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might

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Journal Article
The Philosophical Review (1 April 2009) 118 (2): 266–269.
Published: 01 April 2009
...Sonia Roca-Royes Penelope Mackie, How Things Might Have Been: Individuals, Kinds, and Essential Properties. Oxford: Clarendon, 2006. xii + 212 pp. Cornell University 2009 Chalmers, David. 2002 . “Does Conceivability Entail Possibility?” In Conceivability and Possibility , ed...
Journal Article
The Philosophical Review (1 January 2019) 128 (1): 1–61.
Published: 01 January 2019
...Matthew Mandelkern What does ‘might’ mean? One hypothesis is that ‘It might be raining’ is essentially an avowal of ignorance like ‘For all I know, it's raining’. But it turns out these two constructions embed in different ways—in particular, as parts of larger constructions like Wittgenstein's ‘It...
Journal Article
The Philosophical Review (1 April 2017) 126 (2): 241–272.
Published: 01 April 2017
... two main reasons why someone might doubt the possibility of preemptive forgiving. First, one might think that preemptive forgiving would amount to granting permission. Second, one might think that forgiving requires emotional content that is not available prior to wrongdoing. If, however, preemptively...
Journal Article
The Philosophical Review (1 April 2010) 119 (2): 135–163.
Published: 01 April 2010
... is easy to appreciate Leibniz's reasons for embracing this view, it has proven difficult to see how his doctrine of incompossibility might be reconciled with the broader commitments of his larger philosophical system. This essay develops, in four sections, a novel solution to the “puzzle of...
Journal Article
The Philosophical Review (1 July 2012) 121 (3): 317–358.
Published: 01 July 2012
... issues might seem independent of one another, there is potential for an interesting sort of conflict: the epistemologist might think we ought to have beliefs that, according to the philosopher of mind, it is impossible to have. This essay argues that this conflict does arise and that it creates problems...
Journal Article
The Philosophical Review (1 January 2015) 124 (1): 59–117.
Published: 01 January 2015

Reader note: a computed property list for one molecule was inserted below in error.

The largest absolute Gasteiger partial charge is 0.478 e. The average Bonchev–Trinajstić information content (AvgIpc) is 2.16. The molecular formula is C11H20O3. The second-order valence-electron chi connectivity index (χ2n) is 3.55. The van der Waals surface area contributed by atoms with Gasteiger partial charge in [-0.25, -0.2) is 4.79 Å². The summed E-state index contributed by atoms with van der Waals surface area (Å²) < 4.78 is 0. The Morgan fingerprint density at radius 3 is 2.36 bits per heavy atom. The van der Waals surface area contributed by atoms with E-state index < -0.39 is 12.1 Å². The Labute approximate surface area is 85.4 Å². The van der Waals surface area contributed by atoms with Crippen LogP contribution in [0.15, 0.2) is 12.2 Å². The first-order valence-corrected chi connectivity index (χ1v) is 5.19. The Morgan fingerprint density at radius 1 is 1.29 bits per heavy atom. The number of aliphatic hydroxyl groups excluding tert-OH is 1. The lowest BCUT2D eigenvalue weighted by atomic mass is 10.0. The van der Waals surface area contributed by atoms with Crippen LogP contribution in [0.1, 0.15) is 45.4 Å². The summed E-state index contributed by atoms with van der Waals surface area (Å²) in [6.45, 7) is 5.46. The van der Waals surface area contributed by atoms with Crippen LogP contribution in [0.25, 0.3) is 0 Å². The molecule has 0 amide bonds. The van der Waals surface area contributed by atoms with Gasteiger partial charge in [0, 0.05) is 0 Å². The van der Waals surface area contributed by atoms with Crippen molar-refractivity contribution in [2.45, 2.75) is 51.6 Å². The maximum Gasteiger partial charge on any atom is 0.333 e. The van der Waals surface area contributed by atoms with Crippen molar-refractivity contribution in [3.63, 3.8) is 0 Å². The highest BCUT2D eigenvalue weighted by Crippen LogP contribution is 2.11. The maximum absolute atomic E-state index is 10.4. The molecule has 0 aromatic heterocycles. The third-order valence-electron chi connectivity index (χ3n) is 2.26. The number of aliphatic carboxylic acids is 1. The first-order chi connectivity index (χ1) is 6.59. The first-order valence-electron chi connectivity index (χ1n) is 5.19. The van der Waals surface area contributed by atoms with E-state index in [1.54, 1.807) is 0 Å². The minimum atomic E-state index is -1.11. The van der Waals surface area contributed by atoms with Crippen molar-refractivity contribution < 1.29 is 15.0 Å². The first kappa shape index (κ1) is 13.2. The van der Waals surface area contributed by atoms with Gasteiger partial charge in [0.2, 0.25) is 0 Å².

..., we arrive at a simple, nondisjunctive, syntactic rule that governs the overt appearance of the definite article with singular names. But Ivan does not necessarily bear the name ‘Ivan’, so one might worry that the sentence “Ivan might not have had ‘Ivan’ as a name” would incorrectly be predicted false...
Journal Article
The Philosophical Review (1 October 2010) 119 (4): 449–495.
Published: 01 October 2010
... the rational psychologist might arrive at such a view. It is further argued that the source of the fallacy in the first paralogism is a confusion about the very nature of conceivability and that, in identifying this confusion, Kant makes a philosophical contribution of lasting value. © 2010 by...
Journal Article
The Philosophical Review (1 April 2012) 121 (2): 179–207.
Published: 01 April 2012
...Wesley H. Holliday According to the Principle of the Fixity of the Past (FP), no one can now do anything that would require the past to have unfolded differently than it actually did, for the past is fixed, over and done with. Why might doing something in the future require the past to be different...
Journal Article
The Philosophical Review (1 January 2013) 122 (1): 45–92.
Published: 01 January 2013
...Malte Willer A dynamic semantics for epistemically modalized sentences is an attractive alternative to the orthodox view that our best theory of meaning ascribes to such sentences truth-conditions relative to what is known. This essay demonstrates that a dynamic theory about might and must offers...
Journal Article
The Philosophical Review (1 January 2008) 117 (1): 77–98.
Published: 01 January 2008
...Kai von Fintel; Anthony S. Gillies Epistemic modals are standardly taken to be context-dependent quantifiers over possibilities. Thus sentences containing them get truth-values with respect to both a context and an index. But some insist that this relativization is not relative enough: `might...